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Photo by: Dr. Eric Terrill, Scripps Institution of Oceanography - UCSD / Caption by:

Murky Avenger

One of the reason many of the lost airplanes have gone unfound for 70 years is that they are located in murky water. In a country known for some of the best scuba diving in the world thanks to the clarity of its waters, that means that few, if any, people have visited the sites where the planes came to rest, and as a result, they remained missing since 1944.

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Photo by: Dr. Eric Terrill, Scripps Institution of Oceanography - UCSD / Caption by:

Side scan sonar imagery of Avenger

Although the average person might never recognize anything out of the ordinary in this imagery generated by side scan sonar, experts like Scripps' Terrill can see that it contains something man-made. In this case, it shows the landing gear of the TBM Avenger.

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Photo by: Dr. Eric Terrill, Scripps Institution of Oceanography - UCSD / Caption by:

This image that identified the Avenger

BentProp members had been hunting for the Avenger since they first found one of its wings in the Palauan jungles in 2005. In 2014, thanks to new information about where the plane might have ended up, the science teams on the expedition sent one of the Remus AUVs to survey areas off Aimeliik. This is the image that finally showed the airplane and led the teams to scuba dive the site and find the Avenger.

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Photo by: Scripps Institution of Oceanography / Caption by:

Avenger wing under water

This is the Avenger's other wing, which has been sitting in 100 feet of water in Palau since 1944.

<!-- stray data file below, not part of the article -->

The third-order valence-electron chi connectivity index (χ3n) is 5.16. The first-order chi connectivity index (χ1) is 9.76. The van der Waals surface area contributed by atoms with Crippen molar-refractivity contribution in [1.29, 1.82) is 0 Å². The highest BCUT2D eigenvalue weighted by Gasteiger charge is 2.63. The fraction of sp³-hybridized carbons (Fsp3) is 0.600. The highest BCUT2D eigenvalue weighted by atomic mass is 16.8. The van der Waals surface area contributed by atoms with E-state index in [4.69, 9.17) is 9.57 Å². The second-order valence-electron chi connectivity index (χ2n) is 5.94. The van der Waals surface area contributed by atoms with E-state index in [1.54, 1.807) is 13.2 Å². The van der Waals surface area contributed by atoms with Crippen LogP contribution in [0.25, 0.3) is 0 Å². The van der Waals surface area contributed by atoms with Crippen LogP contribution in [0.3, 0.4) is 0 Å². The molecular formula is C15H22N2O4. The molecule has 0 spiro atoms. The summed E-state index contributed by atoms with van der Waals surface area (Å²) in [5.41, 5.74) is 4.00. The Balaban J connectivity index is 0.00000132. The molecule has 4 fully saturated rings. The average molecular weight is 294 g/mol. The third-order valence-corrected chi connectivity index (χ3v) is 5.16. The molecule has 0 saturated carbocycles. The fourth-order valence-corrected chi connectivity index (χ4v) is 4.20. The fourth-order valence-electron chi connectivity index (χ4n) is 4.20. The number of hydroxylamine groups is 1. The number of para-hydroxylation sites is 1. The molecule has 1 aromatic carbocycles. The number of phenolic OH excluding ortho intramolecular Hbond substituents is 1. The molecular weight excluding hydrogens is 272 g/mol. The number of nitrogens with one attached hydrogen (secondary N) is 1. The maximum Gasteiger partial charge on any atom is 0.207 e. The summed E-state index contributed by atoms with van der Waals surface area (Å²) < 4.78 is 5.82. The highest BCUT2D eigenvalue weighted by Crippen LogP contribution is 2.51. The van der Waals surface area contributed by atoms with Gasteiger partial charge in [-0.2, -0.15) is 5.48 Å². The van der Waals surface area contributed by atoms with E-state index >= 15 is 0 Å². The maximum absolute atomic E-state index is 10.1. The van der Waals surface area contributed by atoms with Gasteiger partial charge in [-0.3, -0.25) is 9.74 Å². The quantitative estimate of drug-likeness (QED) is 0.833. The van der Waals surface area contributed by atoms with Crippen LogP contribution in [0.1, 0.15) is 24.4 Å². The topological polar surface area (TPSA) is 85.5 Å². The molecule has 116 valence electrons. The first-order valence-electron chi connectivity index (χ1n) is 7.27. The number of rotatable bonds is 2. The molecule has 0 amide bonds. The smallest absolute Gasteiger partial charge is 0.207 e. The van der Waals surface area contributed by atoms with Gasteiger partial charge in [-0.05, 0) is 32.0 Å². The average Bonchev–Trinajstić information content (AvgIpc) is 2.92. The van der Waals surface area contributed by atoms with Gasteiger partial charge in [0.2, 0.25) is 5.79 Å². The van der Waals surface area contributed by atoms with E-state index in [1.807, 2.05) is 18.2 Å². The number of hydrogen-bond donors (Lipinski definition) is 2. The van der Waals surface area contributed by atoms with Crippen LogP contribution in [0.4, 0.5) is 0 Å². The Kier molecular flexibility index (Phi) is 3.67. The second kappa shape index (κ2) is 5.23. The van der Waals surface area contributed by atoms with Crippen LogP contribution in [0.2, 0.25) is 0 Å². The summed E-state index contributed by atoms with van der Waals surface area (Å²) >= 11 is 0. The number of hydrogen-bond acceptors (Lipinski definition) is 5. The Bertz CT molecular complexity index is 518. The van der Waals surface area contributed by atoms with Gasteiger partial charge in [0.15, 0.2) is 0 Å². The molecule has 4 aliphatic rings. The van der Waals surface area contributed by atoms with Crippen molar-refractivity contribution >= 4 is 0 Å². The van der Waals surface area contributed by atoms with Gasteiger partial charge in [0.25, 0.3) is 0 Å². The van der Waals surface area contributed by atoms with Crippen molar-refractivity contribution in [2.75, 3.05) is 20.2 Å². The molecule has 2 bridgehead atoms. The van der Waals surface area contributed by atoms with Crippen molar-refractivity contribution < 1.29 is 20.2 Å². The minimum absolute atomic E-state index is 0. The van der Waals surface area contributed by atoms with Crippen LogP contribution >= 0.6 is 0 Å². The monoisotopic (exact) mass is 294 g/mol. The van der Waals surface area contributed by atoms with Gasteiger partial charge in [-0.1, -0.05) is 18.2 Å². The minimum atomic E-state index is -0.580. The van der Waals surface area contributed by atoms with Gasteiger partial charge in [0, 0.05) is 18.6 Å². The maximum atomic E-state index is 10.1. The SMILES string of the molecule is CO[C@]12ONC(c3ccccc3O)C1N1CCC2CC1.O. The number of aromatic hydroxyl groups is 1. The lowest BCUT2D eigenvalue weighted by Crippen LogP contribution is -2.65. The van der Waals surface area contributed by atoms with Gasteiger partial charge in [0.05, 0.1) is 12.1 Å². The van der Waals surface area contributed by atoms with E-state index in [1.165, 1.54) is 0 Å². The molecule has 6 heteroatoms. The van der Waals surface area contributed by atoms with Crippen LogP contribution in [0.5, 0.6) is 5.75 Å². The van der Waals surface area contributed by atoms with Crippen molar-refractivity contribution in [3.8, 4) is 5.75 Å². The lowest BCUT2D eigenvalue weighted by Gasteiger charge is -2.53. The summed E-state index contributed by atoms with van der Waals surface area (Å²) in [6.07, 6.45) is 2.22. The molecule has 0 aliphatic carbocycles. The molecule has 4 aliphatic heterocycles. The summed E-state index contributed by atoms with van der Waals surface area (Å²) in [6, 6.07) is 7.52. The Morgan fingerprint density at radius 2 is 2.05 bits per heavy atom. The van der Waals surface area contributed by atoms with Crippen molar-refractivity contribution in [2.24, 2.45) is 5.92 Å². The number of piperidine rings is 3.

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Photo by: Dr. Eric Terrill, Scripps Institution of Oceanography - UCSD / Caption by:

Hellcats

In this U.S. Navy photograph, we see two F6F Hellcats in the air.

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Photo by: U.S. Navy / Caption by:

Hellcat wreckage

When divers finally found the Hellcat, which they'd been looking for since 2004, under 100 feet of water just off the coast of Palau, this is what they saw.

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Photo by: Dr. Eric Terrill, Scripps Institution of Oceanography - UCSD / Caption by:

Side scan imagery of Hellcat wing

The teams searching for the Hellcat had gotten nowhere for years. Until, that is, they saw this side scan sonar image. In the lower right hand area of the image, you can see a shape that the scientists eventually identified as the plane's wing.

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Photo by: Scripps Insitution of Oceanography / Caption by:

Remus in the water

Scripps development engineer Myles Syverud helps bring the Remus in from a survey mission.

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Photo by: Daniel Terdiman/CNET / Caption by:

Belcher jumping to dive LVT

Bill Belcher, a BentProp member and a forensic anthropologist from the Joint POW/MIA Accounting Command (JPAC) dives a site near Peleliu in order to take a closer look at an LVT, an amphibious warfare vehicle that the U.S. Marines used to storm the island in September, 1944. The LVT was sunk, and has been sitting there for 70 years.

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Photo by: Daniel Terdiman/CNET / Caption by:

LVT today

The turret of the LVT, as seen earlier this month, 75 feet under water off the coast of Peleliu. It is now covered in coral, and to the average person, would almost certainly not be identifiable for what it is.

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Photo by: Screenshot by CNET/Scripps Institution of Oceanography / Caption by:

LVT original

An LVT as it would have looked during World War II.

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Photo by: U.S. Navy / Caption by:

Three Remuses

During the 2014 expedition, the Scripps and Delaware teams brought a total of three Remus AUVs. Here, the three underwater vehicles are seen in the lab at the Coral Reef Research Foundation in Koror, Palau, where the science teams worked throughout the expedition.

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Photo by: Daniel Terdiman/CNET / Caption by: